By: Robert Davis
As the California state government slowly strips away the rights of law-abiding gun owners, the city council in the tiny desert town of Needles voted unanimously to declare itself a “Second Amendment Sanctuary” city.
“They want to pick and choose what they follow,” Tim Teral, city councilman and a sponsor of the initiative, told Fox News. “It’s ‘We’re going to shield this person, but we’re going to go after that person.’ And in our opinion, they have violated the Second Amendment of the Constitution in many ways.”
Needles is home to just over 5,000 people, but animosity runs deep towards the state government, which recently added two laws to its books requiring gun owners to undergo a background check before purchasing ammunition and barring visitors from brining ammunition into the state.
Residents of Needles typically buy their ammunition across the Arizona border because the closest gun shop to the town is more than 100 miles away. Under California law, any Needles gun owner who does this is committing a felony.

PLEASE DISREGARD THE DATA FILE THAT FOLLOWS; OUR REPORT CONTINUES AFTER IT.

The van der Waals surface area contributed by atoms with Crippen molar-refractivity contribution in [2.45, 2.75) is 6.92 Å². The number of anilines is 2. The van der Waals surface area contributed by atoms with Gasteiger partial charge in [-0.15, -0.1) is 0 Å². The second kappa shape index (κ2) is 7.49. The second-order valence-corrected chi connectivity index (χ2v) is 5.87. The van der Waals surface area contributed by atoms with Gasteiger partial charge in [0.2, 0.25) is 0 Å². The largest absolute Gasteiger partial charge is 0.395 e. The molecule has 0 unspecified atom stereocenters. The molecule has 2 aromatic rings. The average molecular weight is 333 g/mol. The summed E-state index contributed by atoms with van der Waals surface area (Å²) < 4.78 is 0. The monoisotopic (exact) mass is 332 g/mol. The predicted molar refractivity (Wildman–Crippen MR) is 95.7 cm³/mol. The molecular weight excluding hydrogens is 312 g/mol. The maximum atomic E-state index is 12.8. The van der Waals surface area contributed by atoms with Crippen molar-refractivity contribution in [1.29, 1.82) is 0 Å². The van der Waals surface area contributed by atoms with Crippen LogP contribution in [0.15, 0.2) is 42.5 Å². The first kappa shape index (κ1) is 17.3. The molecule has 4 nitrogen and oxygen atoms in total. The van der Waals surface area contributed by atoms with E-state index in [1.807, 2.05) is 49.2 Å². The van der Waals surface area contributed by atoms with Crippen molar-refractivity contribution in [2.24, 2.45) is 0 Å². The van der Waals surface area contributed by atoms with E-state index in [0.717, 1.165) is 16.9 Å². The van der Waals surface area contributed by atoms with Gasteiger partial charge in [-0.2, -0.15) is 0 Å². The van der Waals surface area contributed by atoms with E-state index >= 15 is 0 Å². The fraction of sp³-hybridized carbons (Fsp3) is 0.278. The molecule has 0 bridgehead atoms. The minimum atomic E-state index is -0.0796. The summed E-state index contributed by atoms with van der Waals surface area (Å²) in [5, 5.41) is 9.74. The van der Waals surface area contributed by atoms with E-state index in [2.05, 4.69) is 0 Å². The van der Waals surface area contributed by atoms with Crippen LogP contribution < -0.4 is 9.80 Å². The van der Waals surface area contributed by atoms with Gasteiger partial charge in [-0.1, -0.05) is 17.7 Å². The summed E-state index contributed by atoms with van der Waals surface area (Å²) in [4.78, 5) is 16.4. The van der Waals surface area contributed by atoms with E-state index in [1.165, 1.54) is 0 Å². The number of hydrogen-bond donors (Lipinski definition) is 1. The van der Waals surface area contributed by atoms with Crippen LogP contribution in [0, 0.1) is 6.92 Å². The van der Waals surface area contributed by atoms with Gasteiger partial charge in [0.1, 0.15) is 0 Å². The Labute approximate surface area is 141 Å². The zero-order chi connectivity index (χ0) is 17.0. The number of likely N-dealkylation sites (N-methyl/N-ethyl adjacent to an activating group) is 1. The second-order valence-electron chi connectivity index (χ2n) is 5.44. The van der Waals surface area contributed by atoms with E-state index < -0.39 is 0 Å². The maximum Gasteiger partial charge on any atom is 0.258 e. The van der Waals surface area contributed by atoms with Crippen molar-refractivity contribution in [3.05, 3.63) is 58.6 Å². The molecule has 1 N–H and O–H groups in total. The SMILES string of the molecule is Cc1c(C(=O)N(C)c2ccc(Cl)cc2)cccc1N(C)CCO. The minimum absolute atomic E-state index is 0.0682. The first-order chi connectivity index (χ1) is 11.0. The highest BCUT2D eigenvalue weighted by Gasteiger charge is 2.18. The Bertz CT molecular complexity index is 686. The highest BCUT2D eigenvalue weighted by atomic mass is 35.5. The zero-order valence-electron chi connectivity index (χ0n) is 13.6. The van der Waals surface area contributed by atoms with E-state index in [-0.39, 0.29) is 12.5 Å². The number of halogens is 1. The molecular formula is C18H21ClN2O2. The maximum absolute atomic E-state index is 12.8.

“We’re not crazy,” City Manager Rick Daniels told KUSI News San Diego. “We’re not proposing that everyone have a gun on their hip or open carry or anything like that.”
California currently doesn’t allow open carry in counties that have more than 200,000 residents. Needles isn’t asking the state to reconsider its stance on open or constitutional carry, but has asked the state to reconsider its recently enacted ammunition law. Unfortunately for Needles lawmakers, the ammo law has strong support from Democratic Gov. Gavin Newsome, who said the law would save lives and help authorities discover unregistered firearms in the state.
Under Newsome’s leadership, California has also restricted gun owners from owning so-called “high-capacity” magazines, a ruling that is currently being appealed in the Ninth Circuit.
Prior to Newsome taking office, California’s state legislature passed several gun control bills that raised the legal age to purchase a weapon to 21 and required potential concealed carry permit holders to undergo an eight-hour class with a “live-fire” exercise before they earn their permit.
Robert Davis is a general assignment reporter for Gunpowder Magazine. You can contact him with tips or comments at RobertDavis0414 (at) gmail.com.